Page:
Industrial Ethernet Security

IndustrialEthernetsecurityI admit it. All this security talk makes my head spin. I didn’t go to Harvard. I didn’t go to MIT. I learned Computer Science at a school whose best attribute is that it’s kinda close to Yale. I’m not a wiz kid in security by any stretch of the imagination.

I really try to look at things a practically. Because I’m not that smart, I really look for simplicity. And that’s really what distresses me. Whenever the subject is security there isn’t a lot of simplicity to be found.

All I can tell from the reading I’ve done is that security is good and no security is bad. Everything after that confuses the issue for me.

There is a lot of technical-sounding terminology. There’s concepts like “defense in depth.” There’s the threats like “denial of service.” And then there are all the security protocols. If you’re like me, you have a general understanding of things like HTTPS, 802.1x, PKI, encryption technologies and all the rest. Not many of us are anything close to experts on these topics, even though part of my job to know about stuff like this.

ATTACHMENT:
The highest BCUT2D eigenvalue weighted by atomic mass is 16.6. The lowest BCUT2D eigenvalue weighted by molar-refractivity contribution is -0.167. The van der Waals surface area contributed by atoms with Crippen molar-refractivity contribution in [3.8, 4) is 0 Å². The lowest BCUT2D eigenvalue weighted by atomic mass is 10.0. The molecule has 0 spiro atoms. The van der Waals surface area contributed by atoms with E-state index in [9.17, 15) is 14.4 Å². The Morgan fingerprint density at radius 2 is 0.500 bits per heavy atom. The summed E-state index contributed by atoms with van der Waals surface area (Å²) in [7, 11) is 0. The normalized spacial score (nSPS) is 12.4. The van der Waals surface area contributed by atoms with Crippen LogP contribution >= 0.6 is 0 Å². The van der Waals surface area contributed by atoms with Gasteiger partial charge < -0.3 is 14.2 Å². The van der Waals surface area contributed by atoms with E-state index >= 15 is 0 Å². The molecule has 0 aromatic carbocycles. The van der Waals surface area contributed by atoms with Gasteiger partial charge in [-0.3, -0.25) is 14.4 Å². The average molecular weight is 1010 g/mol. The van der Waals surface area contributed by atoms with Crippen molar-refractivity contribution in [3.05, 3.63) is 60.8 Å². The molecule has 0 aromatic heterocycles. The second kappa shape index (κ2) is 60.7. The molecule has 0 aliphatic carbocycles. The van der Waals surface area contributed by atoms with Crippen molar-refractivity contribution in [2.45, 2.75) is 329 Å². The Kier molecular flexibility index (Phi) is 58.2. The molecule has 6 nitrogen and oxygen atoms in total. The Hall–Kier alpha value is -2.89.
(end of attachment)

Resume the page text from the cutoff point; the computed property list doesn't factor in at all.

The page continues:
So today I read that EtherNet/IP is working on a “secure” EtherNet/IP. I’m sure the same is in progress for Profinet IO.

I have two questions. One is “Really?” The other is “Why?”

I’ll start by asking the obvious question: Why do these networks need to be secure? Yes, I know that seems preposterous. Yes, I know it seems silly. But bear with me for a moment.

Those networks exist to move inputs from a field device to a controller and outputs from a controller to a field device. They really don’t have any other function. They are well-designed for that and really good at it.